All Saint's Church, Bolton Percy

Marriage of Mr R. Crosthwaite and Miss Whatman

All Saints', Bolton Percy, on Thursday August 6th 1896

(excerpt from The Yorkshire Herald)

The marriage of Miss Augusta B. E. R. Whatman, daughter of the late Mr. Charles R. Whatman, of county Kent, with Mr. Robert Crosthwaite, of Sherborne, Dorset, eldest son of the Right Rev. the Bishop Suffragan of Beverley, was celebrated in the church of All Saints at Bolton Percy yesterday afternoon.

The Bishop of Beverley, as the rector of the parish, is held in high esteem by the parishioners who have the privilege to be in his cure, and both the bride and bridegroom are well known to the villagers and the surrounding residents. The announcement of the approaching marriage was received with gratification in the neighbourhood, and the inhabitants subscribed for, and presented, a handsome silver salver, accompanied by an address expressing their regard for the recipients.

Beautiful weather prevailed during the ceremony, which commenced at a quarter-past two. The Rectory with its beautiful lawns and specious gardens rests almost under the shadow of the fine Perpendicular tower of the church, and an awning was erected which connected the house with the south doorway of the church so that the bridal procession was enabled to achieve the journey on foot, a carpet of crimson cloth being laid along the whole distance for that purpose. Inside the church quaintly-carved oaken pews were called upon to accommodate a much larger congregation than is usually the case, for an ordinary occasion the whole population of the parish could easily find room in them.

The villagers were present in good numbers, and there was a numerous company of specially-invited guests.  While these were assembling the organist played the Bridal March from Lohengrin. Floral decorations were tastefully arranged at the entrance to the chancel and on the altar. As the bridal procession entered the church the hymn, “How welcome was the call,” was sung. The bride wore a dress and train of ivory white satin, the bodice trimmed with Brussels lace and pearl embroidery. The bridal wreath was of orange blossom, and the veil of Brussels lace. Pearls worn as ornaments by the bride, and her bouquet was of choice white flowers. The bridesmaids, seven in number, wore dresses of ivory crepon and white satin, and they also wore straw hats trimmed with tulle and carnations. They carried shower bouquets of carnations and ferns, and wore gold safety-pin broaches ornamented with two pearl hearts, the gift of the bridegroom.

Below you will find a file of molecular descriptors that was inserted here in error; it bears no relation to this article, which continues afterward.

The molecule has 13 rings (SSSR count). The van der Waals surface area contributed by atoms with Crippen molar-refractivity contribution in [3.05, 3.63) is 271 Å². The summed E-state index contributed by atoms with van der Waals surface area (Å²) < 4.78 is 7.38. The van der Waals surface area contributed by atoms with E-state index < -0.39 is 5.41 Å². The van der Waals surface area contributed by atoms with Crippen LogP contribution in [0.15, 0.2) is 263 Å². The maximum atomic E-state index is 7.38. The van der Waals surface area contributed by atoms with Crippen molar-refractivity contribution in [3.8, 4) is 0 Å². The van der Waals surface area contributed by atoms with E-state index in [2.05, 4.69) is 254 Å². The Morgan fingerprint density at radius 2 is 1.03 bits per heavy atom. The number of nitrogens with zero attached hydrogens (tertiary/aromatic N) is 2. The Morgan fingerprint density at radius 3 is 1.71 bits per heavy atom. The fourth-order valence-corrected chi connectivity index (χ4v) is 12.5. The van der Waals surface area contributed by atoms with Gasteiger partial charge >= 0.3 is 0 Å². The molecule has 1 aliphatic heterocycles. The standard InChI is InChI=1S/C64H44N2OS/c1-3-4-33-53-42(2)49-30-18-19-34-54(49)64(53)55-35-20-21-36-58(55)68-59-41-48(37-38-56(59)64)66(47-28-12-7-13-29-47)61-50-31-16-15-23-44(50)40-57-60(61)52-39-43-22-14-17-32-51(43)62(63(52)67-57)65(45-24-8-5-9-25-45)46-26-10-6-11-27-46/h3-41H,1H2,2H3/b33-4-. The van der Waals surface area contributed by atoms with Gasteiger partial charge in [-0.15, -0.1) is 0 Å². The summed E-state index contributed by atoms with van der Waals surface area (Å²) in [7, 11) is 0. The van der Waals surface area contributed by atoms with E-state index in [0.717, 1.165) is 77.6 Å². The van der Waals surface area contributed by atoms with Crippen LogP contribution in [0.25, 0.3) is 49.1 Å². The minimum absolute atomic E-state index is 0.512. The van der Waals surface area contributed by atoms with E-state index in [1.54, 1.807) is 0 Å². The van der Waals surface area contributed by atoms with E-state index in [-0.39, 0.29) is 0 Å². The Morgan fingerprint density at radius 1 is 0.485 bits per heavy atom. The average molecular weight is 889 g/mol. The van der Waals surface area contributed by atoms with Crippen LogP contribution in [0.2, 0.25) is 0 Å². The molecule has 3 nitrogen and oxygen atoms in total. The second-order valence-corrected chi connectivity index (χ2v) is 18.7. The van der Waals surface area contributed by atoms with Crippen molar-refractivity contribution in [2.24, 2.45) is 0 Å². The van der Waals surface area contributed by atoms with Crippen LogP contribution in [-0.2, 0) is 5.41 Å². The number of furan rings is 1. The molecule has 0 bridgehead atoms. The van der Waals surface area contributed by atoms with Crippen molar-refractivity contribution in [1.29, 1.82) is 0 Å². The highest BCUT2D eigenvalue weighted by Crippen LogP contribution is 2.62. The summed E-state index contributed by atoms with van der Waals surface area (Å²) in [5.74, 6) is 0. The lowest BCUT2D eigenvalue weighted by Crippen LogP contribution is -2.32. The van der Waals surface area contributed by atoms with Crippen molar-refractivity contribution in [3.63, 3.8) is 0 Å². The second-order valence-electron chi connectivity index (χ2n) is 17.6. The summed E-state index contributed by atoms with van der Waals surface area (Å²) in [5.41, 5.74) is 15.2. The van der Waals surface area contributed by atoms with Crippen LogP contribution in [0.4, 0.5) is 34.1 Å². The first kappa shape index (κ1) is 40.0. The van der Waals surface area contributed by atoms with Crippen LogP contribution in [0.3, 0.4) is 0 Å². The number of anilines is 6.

The officiating clergy were the Bishop of Beverley (father of the bridegroom) and the Rev. E.W. Simpson, vicar of Laxton (uncle of the bridegroom). The address was delivered by the Archbishop of York, who was attended by his domestic chaplain (the Rev. A. N. Thomas). Mr. Herbert Wilson acted as best man, and the bride was given away by her cousin, Mr. Whatman. The Rev. E.W. Simpson read the opening exhortation, the remainder of the service being conducted by the Bishop of Beverley. At its conclusion, the hymn “Oh, perfect love” was sung, and the Archbishop then delivered the address, in the course of which he said that the Church in that beautiful service reminded them that the state of holy matrimony was the earliest of all human institutions ordained by God himself in the days of man’s innocency. His Grace proceeded to point out that happiness of the marriage state was not to be enjoyed for itself alone, but should be consecrated to the glory of God. The Archbishop then pronounced the blessing. While the signatures were being attached to the registers, the congregation sang the hymn “O Father all creating,” and the bridal party left the church to the strains of Mendelssohn’s "Wedding March,” while the bells rang out cheerily from the church tower.

Immediately after the ceremony the newly-married pair received the congratulations of villagers and afterwards the Bishop of Beverley and Mrs. Crosthwaite entertained a numerous company of guests in the grounds of the rectory. A large marquee had been erected, wherein choice refreshments, fruit, &c., were dispensed, and the pretty costumes worn by many of the visitors as they strolled to and fro under the shade of the tall trees which shelter the Rectory made up a very picturesque spectacle.